The amateur ethos enveloping the professional game has created a disconnect between the Irish team and the people who are not heartland rugby people. Heartland rugby people, the people who should be evangelising the game in written and broadcast media, don’t address what happened to Munster-by-the-grace-of-God or the ethics of foreign players wearing the emerald green.

Rugby pundits are far more interested in disappearing into an increasingly isolated world of jackals winning first-phase ball and dynamic offloading. The people are wondering why if Paddy Jackson or Seán O’Brien ever went on a night out with their Irish team-mates and what exactly those nights out were like. It would be odd if they didn’t, wouldn’t it?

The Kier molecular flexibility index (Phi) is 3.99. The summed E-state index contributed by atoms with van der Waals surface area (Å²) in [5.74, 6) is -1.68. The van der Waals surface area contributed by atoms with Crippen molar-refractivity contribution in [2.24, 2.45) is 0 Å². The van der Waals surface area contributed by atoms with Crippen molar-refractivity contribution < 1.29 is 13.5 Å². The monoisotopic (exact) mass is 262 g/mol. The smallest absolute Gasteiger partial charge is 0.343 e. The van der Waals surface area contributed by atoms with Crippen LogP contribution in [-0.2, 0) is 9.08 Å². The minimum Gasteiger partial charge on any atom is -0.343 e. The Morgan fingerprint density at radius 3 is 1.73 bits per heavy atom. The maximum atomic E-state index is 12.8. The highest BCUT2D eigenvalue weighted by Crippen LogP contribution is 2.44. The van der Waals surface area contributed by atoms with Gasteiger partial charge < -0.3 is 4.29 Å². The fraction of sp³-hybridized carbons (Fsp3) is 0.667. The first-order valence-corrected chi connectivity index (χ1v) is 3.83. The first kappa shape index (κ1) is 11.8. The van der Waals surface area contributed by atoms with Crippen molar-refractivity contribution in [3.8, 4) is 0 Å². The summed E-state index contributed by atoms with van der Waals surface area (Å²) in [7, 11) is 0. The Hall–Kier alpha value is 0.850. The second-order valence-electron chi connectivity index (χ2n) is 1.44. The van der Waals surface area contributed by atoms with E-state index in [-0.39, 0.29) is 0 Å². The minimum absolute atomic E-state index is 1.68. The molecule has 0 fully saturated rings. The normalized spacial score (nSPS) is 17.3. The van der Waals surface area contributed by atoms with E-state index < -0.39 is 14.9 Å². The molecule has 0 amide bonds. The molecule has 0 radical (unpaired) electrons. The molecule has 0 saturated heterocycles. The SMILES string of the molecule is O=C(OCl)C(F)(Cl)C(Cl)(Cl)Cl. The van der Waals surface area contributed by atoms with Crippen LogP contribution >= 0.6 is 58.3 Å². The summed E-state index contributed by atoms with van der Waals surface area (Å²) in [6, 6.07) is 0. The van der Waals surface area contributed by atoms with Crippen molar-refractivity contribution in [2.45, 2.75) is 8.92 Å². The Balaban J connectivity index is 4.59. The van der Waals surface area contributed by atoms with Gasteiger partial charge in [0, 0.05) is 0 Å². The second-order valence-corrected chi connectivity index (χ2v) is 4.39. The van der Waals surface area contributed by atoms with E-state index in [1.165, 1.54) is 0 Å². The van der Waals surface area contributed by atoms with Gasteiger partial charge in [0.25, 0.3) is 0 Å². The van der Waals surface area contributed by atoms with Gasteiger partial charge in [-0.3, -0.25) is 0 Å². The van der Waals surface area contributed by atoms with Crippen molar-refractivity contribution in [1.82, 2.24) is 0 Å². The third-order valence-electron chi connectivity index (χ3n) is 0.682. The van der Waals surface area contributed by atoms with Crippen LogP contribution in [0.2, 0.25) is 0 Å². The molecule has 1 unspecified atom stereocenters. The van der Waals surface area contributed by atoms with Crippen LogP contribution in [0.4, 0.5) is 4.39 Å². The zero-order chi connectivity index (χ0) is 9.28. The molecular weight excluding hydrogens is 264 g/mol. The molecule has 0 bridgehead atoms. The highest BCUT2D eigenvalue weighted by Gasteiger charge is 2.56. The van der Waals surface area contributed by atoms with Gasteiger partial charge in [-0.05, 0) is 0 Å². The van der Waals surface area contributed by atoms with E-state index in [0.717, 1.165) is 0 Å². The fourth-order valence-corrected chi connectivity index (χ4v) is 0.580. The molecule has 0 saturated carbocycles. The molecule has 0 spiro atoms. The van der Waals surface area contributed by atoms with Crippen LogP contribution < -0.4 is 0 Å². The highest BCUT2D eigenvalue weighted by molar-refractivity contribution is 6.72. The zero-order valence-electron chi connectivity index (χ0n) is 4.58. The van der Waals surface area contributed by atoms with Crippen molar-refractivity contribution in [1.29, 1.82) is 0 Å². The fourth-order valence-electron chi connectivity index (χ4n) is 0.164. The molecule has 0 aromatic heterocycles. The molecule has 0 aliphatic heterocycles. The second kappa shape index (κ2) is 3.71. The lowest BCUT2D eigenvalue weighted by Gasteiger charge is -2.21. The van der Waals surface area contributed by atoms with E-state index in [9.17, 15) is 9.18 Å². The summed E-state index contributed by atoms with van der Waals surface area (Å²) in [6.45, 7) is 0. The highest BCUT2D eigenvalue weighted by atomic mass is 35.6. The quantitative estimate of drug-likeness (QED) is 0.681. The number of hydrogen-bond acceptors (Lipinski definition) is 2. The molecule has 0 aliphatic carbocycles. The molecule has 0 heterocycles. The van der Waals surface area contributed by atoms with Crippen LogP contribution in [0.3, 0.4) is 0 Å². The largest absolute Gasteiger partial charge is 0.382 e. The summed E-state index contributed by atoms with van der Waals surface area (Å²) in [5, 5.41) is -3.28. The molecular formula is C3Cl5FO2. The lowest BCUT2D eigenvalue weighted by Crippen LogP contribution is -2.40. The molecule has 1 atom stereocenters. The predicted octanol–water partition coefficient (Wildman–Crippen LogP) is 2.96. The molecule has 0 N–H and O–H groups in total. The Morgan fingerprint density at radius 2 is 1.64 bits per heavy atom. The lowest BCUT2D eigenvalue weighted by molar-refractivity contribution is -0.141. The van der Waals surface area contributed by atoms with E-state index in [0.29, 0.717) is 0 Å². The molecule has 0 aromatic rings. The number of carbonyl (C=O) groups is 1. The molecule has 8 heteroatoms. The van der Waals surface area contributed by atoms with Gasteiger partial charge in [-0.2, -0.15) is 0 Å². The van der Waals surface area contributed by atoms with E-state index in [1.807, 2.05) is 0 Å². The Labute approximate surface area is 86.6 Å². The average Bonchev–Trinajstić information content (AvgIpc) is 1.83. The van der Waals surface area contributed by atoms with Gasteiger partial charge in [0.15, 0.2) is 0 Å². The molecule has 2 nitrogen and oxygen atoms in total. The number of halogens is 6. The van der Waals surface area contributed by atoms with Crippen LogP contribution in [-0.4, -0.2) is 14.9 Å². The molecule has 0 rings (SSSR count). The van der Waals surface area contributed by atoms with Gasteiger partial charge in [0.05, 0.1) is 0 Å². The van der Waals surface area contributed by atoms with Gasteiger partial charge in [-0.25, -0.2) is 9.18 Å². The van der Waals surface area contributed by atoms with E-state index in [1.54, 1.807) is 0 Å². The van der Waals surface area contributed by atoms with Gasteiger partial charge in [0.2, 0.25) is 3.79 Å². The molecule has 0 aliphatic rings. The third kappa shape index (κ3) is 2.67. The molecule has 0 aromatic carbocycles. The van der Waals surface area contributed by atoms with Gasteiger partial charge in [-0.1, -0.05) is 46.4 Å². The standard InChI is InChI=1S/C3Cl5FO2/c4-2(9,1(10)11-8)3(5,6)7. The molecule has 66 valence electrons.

When Ireland lost to Japan, did anyone wonder if maybe somebody shouldn’t give Paddy or Seán a bell, in this hour of direst emergency? How would the rugby world react? Would fans book tickets home? Would writers they no longer recognise the team? Or would they suck it up and parrot the parrot line?

Increasingly, that’s going to be more and more up to themselves. The nation is looking at rugby and thinking: it’s not me that’s changed. It’s you. I just don’t know who you are any more.

Thursday, August 29, 2019

The Gospel According to Darragh

This column likes to consider itself second-to-none in its admiration of Darragh Ó Sé’s weekly column on Gaelic Football, published every Wednesday by the Irish Times during the Championship.